By Steve Thomas Observer Nevis Editor
(Charlestown, Nevis) – The basic terms for agreement on geothermal electricity usage has been reached between the Nevis Island Administration and developer West Indies Power Ltd. has been reached, according to a government press release. In a related development, Premier Joseph Parry said in his Budget Day address that the first geothermal energy production plant is planned to become operational in 2010. No details of the geothermal deal have been released to the public. Negotiations were nearing conclusion and both parties were close to finalizing the Power Purchase Agreement, according to Junior Minister of Communications and Works Hon. Carlisle Powell. “The broad terms have been agreed on and so as a result of that the West Indies Power Limited have indicated to us [NIA] that they are available for the second round of negotiations and they have proposed dates in the middle of December,” he said. The government is not releasing any details of the agreement. The Nevis Government Information Service offered the following explanation for the decision to not disclose any information: “Mr. Powell said though he would have liked to release some of the benefits to the people of Nevis entailed in the Agreement, it would be ill-advised to do so until the negotiations were completed. “”When the news breaks as to what the terms are and what the agreements are and how the people of Nevis will benefit, I am sure that [they] will again applaud this [Nevis Reform Party] government for negotiating skillfully and bringing to [them] benefits not only in terms of cheaper energy but in terms of the added social benefits that we [NIA] will get for [them] in a resource which is Nevisian that will continue to belong to the people of Nevis,” he said.” Although some doubts have been raised about the viability of the geothermal project, Mr. Parry gave it a strong endorsement in his Budget Day address. “The whole world knows that Nevis has a high quality geothermal resource. When this government granted an exploration license to West Indies Power Nevis Ltd there were those who doubted that it could be done. However, Madam President we are pleased to announce that the exploration stage in the geothermal development has been very successful with three exploratory wells at Spring Hill, Upper Jessups, and Hamilton Estate yielding high temperatures and producing steam,” he said. “The project will now shift into the next stage of drilling production wells so that the resources can be harnessed to produce electricity for the people of Nevis and St. Kitts. Subsequently, production will be expanded to supply other islands in the Caribbean.” Mr. Parry and other members of the administration have traveled abroad to see operating geothermal plants. “When we visited Iceland in August 2008 we saw what geothermal did for the people of that country and I have no doubt that it can do the same and even more for this beautiful island. There are many economies in the world that have moved from a low gross domestic product to a high GDP because they built their economy on a reliable energy platform. We can do the same in Nevis,” he said. “We appeal to all the people of Nevis, at home and abroad, to embrace this project because it will bring manifold benefits to all of us. Let us prepare ourselves to take advantage of the educational and business opportunities available in the field of geothermal energy development so that we can enhance our disposable incomes. The first geothermal plant is expected to be completed and commissioned in the year 2010.” The U.S. Department of Energy explains geothermal energy this way: “Heat from the Earth, or geothermal ” Geo (Earth) + thermal (heat) ” energy can be and already is accessed by drilling water or steam wells in a process similar to drilling for oil. Geothermal energy is an enormous, underused heat and power resource that is clean (emits little or no greenhouse gases), reliable (average system availability of 95%), and homegrown (making us less dependent on foreign oil). “Geothermal resources range from shallow ground to hot water and rock several miles below the Earth’s surface, and even farther down to the extremely hot molten rock called magma. Mile-or-more-deep wells can be drilled into underground reservoirs to tap steam and very hot water that can be brought to the surface for use in a variety of applications. “Mile-or-more-deep wells can be drilled into underground reservoirs to tap steam and very hot water that drive turbines that drive electricity generators.” Currently, electricity used on Nevis is produced by generators using diesel fuel. The rising cost of crude oil, which is the base product for diesel, led to the imposition of a fuel surcharge by Nevis Electric Company. However, as the cost of oil has declined, the surcharge has declined. The surcharge is adjusted monthly.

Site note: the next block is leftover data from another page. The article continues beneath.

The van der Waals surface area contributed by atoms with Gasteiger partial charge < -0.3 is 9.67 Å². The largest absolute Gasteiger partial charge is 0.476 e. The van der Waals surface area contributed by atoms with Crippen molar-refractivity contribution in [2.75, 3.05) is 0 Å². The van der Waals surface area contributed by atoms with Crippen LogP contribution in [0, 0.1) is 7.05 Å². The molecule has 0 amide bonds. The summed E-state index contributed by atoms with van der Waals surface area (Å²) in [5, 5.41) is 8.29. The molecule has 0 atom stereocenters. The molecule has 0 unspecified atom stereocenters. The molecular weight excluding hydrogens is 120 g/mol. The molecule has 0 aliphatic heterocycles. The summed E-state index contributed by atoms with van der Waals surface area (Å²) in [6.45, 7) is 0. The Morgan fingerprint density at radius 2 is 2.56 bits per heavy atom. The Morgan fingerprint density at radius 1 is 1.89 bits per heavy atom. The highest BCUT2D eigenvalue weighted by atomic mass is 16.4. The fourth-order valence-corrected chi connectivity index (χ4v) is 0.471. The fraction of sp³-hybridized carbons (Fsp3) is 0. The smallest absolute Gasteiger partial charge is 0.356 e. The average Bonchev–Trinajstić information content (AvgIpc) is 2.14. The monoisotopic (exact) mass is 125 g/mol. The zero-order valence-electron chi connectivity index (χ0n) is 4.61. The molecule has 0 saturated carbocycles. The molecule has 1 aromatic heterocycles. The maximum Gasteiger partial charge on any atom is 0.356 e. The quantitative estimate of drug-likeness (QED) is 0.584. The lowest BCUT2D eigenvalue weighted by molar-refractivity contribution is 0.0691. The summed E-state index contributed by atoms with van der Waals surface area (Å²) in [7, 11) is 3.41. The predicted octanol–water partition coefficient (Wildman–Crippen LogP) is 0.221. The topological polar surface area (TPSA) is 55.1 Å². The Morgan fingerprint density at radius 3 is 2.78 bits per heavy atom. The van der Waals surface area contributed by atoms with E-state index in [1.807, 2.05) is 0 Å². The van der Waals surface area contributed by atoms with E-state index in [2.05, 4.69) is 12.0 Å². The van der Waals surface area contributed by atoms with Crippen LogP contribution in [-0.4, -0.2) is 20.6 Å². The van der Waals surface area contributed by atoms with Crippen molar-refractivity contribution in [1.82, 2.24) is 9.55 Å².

Talks Continue on Geothermal Deal but No Details Released
By Steve Thomas Observer Nevis Editor